No, we became citizen and everything. And I think all of us.

Rich Jr.
As a family and.

Rich Sr.
A family, we all we all took citizenship.

Rich Jr.
Was the course hard or was it pretty easy?

Rich Sr.
You know what I had to take? I had to say I had to write. I go to community college. That was it.

Rich Jr.
Oh, so you were older when you became.

Rich Sr.
Yeah, I was like 79. My first year in college.

Rich Jr.
And where’d you go to high school?

Rich Sr.
St Mary. Worcester.

Rich Jr.
What grade did you start attending? Fifth grade.

Rich Sr.
I did the fifth and sixth grade. And one year and No, no. When I was in Scranton, I did this because I came when I was eight. So I took I did the second and third year and one year and third and fourth one year. And then when I came to Worcester, I stayed in a fifth grade.

Rich Jr.
Did you do any after school activities?

Rich Sr.
I played soccer, and matter of fact, when I was in high school, I, I was the custodian at St Mary’s Life Cleaning School.

Rich Jr.
In Georgia, was working.

Rich Sr.
Driver was the organist, and my mother worked in a rectory cooking.

Rich Jr.
So did you did you go to church every Sunday, Every.

Rich Sr.
Sunday.

Rich Jr.
In Scranton as well as in Worcester?

Rich Sr.
Scranton, I remember. But yeah, I’m sure after school.

Rich Jr.
Would you go to the church to like, was Juju working at the church?

Rich Sr.
No. And Matthew did his master’s early in the morning.

Rich Jr.
Would he practice at the church now or would he practice at home piano?

Rich Sr.
Well, he had a piano at home, so we played at home.

Rich Jr.
But in Scranton. Did he play?

Rich Sr.
Don’t you know we didn’t have a piano just after church. You play the organ.

Rich Jr.
You. I’m trying to ask questions about how you so that you know. Yeah. Oh, Did you ever attend the symphony in Warsaw or.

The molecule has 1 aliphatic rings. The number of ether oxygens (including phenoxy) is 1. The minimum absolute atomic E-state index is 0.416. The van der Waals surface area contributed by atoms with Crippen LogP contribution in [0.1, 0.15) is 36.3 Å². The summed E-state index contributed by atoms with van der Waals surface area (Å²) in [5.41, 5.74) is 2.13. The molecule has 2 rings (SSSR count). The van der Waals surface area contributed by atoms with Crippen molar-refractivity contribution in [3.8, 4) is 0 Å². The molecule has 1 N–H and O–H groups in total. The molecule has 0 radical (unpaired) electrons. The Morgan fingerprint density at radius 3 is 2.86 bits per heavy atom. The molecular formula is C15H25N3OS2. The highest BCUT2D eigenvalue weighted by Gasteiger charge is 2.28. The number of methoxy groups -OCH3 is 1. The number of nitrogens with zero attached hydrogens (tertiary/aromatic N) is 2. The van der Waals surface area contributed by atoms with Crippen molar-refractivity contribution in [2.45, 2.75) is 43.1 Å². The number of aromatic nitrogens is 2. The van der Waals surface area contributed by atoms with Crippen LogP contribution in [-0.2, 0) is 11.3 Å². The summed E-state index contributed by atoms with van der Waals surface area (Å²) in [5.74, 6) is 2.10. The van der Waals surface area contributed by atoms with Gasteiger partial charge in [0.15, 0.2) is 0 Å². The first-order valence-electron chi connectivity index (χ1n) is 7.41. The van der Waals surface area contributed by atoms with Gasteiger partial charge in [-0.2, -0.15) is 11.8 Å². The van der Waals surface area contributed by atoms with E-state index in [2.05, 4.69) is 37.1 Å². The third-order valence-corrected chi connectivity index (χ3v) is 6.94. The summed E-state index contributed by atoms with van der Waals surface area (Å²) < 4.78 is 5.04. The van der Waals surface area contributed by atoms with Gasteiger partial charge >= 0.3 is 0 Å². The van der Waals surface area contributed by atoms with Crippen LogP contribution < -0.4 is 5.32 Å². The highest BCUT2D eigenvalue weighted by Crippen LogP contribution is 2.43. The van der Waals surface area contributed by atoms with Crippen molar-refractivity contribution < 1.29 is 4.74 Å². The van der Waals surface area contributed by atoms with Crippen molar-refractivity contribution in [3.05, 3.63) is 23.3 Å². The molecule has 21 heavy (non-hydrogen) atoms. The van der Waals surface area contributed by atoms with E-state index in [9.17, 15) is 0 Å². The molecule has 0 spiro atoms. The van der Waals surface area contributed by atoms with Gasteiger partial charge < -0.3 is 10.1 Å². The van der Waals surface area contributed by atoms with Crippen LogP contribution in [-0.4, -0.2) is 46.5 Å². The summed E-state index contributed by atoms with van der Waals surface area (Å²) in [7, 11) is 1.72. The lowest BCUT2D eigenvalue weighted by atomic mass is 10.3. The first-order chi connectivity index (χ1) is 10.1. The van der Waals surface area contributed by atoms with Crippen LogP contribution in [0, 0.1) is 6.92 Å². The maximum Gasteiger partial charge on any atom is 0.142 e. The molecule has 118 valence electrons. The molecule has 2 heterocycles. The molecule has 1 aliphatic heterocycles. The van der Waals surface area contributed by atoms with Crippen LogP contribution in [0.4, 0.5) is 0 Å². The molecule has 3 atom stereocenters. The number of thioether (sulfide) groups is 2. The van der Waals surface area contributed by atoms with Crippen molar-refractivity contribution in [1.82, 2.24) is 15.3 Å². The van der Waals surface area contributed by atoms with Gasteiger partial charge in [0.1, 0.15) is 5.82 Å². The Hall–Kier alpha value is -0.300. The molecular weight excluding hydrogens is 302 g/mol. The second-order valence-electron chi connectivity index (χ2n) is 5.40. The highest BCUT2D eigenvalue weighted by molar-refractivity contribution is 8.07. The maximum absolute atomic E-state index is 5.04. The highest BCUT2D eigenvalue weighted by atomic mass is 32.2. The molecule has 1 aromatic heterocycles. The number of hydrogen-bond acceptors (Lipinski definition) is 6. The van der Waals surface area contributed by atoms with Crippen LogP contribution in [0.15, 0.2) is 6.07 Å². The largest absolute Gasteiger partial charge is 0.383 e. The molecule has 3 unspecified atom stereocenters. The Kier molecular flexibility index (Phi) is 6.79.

Rich Sr.
Yes, I was in the front row. I don’t remember it too well. My father had a conductor and it’s in Worcester. My sister, she she talked about and my father played one night and he played the piano, some of his favorite. So they had like a night for my father.

Rich Jr.
So it’s great. And growing up in Poland, did you remember going to see your father from Dark?

Rich Sr.
I would traveling church.

Rich Jr.
But you did go see him perform You once.

Rich Sr.
Once. Okay. That I remember that.

Rich Jr.
And when you were living here in Worcester, did you ever go to a performance, as did he perform.

Rich Sr.
Just Watch at St Mary’s? They had a night for my father, you know, with he played music, kind of piano in front of the people.

Rich Jr.
Did a lot of people go.

Rich Sr.
Yeah, it was packed, You know, the auditorium with St Mary’s upstairs. That’s where I was.

Rich Jr.
So do you remember the day, the Worcester Telegram? Because that took your photo with the Worcester Turtle?

Rich Sr.
I don’t remember it, but I remember they come by, took my name, but they never put my name in it because they must have lost it. They asked me to sit on top of the table. Oh, I forgot that somewhere.

Rich Jr.
So you were, what, 16? Yeah. At that point were you speak English? English?

Rich Sr.
What? I learned English took me three or four months to learn English when I was a K c my parents couldn’t speak that well, but I did.

Rich Jr.
Do you remember the day you got a TV?

Rich Sr.
No.

Rich Jr.
Would you say you got a TV in Worcester or Scranton?

Rich Sr.
Oh, no. We had one in Scranton. When we moved. We moved to another apartment and we borrowed one.

Rich Jr.
Did you ever have one in Poland?

Rich Sr.
Yes, we had a Poland was. They had three what they call the channel three channels on only. And we still had Bonanza and Genre.

Rich Jr.
And it was in black and white. Yeah. Was there a TV show that the family would watch when you lived in the US together?

Rich Sr.
Yeah, we used to watch like I, Ed Sullivan shows like that at night.

Rich Jr.
They would let you stay up late.

Rich Sr.
Yeah, I guess.

Rich Jr.
That you were probably all the.

Rich Sr.
Way here at.

Rich Jr.
Eight when you were older, though.

Rich Sr.
I watched all of them. I was like, what?

Rich Jr.
Ten, 12? What was the best hangout spots in Worcester when you were a kid?

Rich Sr.
Well, we lived next to Crown Park. I could hang around from Park all the time.

Rich Jr.
Is there anything else you want to tell Miles talked about?

Rich Sr.